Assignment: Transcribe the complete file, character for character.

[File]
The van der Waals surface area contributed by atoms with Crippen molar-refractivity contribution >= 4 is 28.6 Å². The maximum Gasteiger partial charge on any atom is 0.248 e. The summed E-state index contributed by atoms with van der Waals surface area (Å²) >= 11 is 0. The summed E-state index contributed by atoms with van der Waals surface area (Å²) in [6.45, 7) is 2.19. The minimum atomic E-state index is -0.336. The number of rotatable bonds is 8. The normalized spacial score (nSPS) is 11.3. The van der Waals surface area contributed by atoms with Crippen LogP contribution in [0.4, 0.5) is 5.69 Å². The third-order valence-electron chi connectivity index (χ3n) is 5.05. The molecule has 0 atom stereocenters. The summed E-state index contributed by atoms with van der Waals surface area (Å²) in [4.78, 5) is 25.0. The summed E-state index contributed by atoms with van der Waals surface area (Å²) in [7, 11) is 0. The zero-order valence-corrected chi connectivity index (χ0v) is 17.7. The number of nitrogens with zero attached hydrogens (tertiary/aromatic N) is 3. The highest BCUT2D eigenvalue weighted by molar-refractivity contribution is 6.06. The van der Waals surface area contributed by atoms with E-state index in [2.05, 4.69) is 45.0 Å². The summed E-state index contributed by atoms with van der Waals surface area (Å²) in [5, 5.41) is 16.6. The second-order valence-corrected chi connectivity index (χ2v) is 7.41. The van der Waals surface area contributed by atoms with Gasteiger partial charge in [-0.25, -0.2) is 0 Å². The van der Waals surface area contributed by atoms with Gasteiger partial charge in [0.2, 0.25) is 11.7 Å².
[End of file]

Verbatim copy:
The van der Waals surface area contributed by atoms with Crippen molar-refractivity contribution >= 4 is 28.6 Å². The maximum Gasteiger partial charge on any atom is 0.248 e. The summed E-state index contributed by atoms with van der Waals surface area (Å²) >= 11 is 0. The summed E-state index contributed by atoms with van der Waals surface area (Å²) in [6.45, 7) is 2.19. The minimum atomic E-state index is -0.336. The number of rotatable bonds is 8. The normalized spacial score (nSPS) is 11.3. The van der Waals surface area contributed by atoms with Crippen LogP contribution in [0.4, 0.5) is 5.69 Å². The third-order valence-electron chi connectivity index (χ3n) is 5.05. The molecule has 0 atom stereocenters. The summed E-state index contributed by atoms with van der Waals surface area (Å²) in [4.78, 5) is 25.0. The summed E-state index contributed by atoms with van der Waals surface area (Å²) in [7, 11) is 0. The zero-order valence-corrected chi connectivity index (χ0v) is 17.7. The number of nitrogens with zero attached hydrogens (tertiary/aromatic N) is 3. The highest BCUT2D eigenvalue weighted by molar-refractivity contribution is 6.06. The van der Waals surface area contributed by atoms with E-state index in [2.05, 4.69) is 45.0 Å². The summed E-state index contributed by atoms with van der Waals surface area (Å²) in [5, 5.41) is 16.6. The second-order valence-corrected chi connectivity index (χ2v) is 7.41. The van der Waals surface area contributed by atoms with Gasteiger partial charge in [-0.25, -0.2) is 0 Å². The van der Waals surface area contributed by atoms with Gasteiger partial charge in [0.2, 0.25) is 11.7 Å².